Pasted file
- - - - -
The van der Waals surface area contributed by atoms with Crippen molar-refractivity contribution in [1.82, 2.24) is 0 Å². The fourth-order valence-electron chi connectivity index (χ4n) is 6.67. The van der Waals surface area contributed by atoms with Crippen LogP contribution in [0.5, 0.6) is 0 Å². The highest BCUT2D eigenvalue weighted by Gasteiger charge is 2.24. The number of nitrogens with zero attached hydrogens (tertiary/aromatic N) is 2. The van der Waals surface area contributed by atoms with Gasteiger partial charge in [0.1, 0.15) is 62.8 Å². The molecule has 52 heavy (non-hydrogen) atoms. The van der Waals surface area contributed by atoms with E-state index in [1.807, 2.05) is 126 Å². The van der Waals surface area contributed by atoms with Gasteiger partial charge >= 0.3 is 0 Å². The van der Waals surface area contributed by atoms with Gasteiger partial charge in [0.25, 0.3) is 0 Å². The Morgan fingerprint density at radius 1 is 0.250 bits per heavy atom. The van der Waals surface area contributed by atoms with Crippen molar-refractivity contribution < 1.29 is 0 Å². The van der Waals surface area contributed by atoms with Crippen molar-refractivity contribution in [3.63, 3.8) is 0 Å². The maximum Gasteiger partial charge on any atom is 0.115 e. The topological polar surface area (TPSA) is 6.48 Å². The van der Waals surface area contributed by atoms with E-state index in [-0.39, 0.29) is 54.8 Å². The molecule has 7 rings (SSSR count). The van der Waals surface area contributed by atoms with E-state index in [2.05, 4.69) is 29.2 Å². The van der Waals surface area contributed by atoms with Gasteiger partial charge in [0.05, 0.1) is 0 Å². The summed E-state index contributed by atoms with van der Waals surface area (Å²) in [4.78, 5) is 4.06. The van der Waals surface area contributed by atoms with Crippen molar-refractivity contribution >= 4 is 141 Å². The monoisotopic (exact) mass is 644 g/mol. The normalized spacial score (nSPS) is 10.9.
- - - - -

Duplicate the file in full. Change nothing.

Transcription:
The van der Waals surface area contributed by atoms with Crippen molar-refractivity contribution in [1.82, 2.24) is 0 Å². The fourth-order valence-electron chi connectivity index (χ4n) is 6.67. The van der Waals surface area contributed by atoms with Crippen LogP contribution in [0.5, 0.6) is 0 Å². The highest BCUT2D eigenvalue weighted by Gasteiger charge is 2.24. The number of nitrogens with zero attached hydrogens (tertiary/aromatic N) is 2. The van der Waals surface area contributed by atoms with Gasteiger partial charge in [0.1, 0.15) is 62.8 Å². The molecule has 52 heavy (non-hydrogen) atoms. The van der Waals surface area contributed by atoms with E-state index in [1.807, 2.05) is 126 Å². The van der Waals surface area contributed by atoms with Gasteiger partial charge >= 0.3 is 0 Å². The van der Waals surface area contributed by atoms with Gasteiger partial charge in [0.25, 0.3) is 0 Å². The Morgan fingerprint density at radius 1 is 0.250 bits per heavy atom. The van der Waals surface area contributed by atoms with Crippen molar-refractivity contribution < 1.29 is 0 Å². The van der Waals surface area contributed by atoms with Crippen molar-refractivity contribution in [3.63, 3.8) is 0 Å². The maximum Gasteiger partial charge on any atom is 0.115 e. The topological polar surface area (TPSA) is 6.48 Å². The van der Waals surface area contributed by atoms with E-state index in [-0.39, 0.29) is 54.8 Å². The molecule has 7 rings (SSSR count). The van der Waals surface area contributed by atoms with E-state index in [2.05, 4.69) is 29.2 Å². The van der Waals surface area contributed by atoms with Gasteiger partial charge in [0.05, 0.1) is 0 Å². The summed E-state index contributed by atoms with van der Waals surface area (Å²) in [4.78, 5) is 4.06. The van der Waals surface area contributed by atoms with Crippen molar-refractivity contribution >= 4 is 141 Å². The monoisotopic (exact) mass is 644 g/mol. The normalized spacial score (nSPS) is 10.9.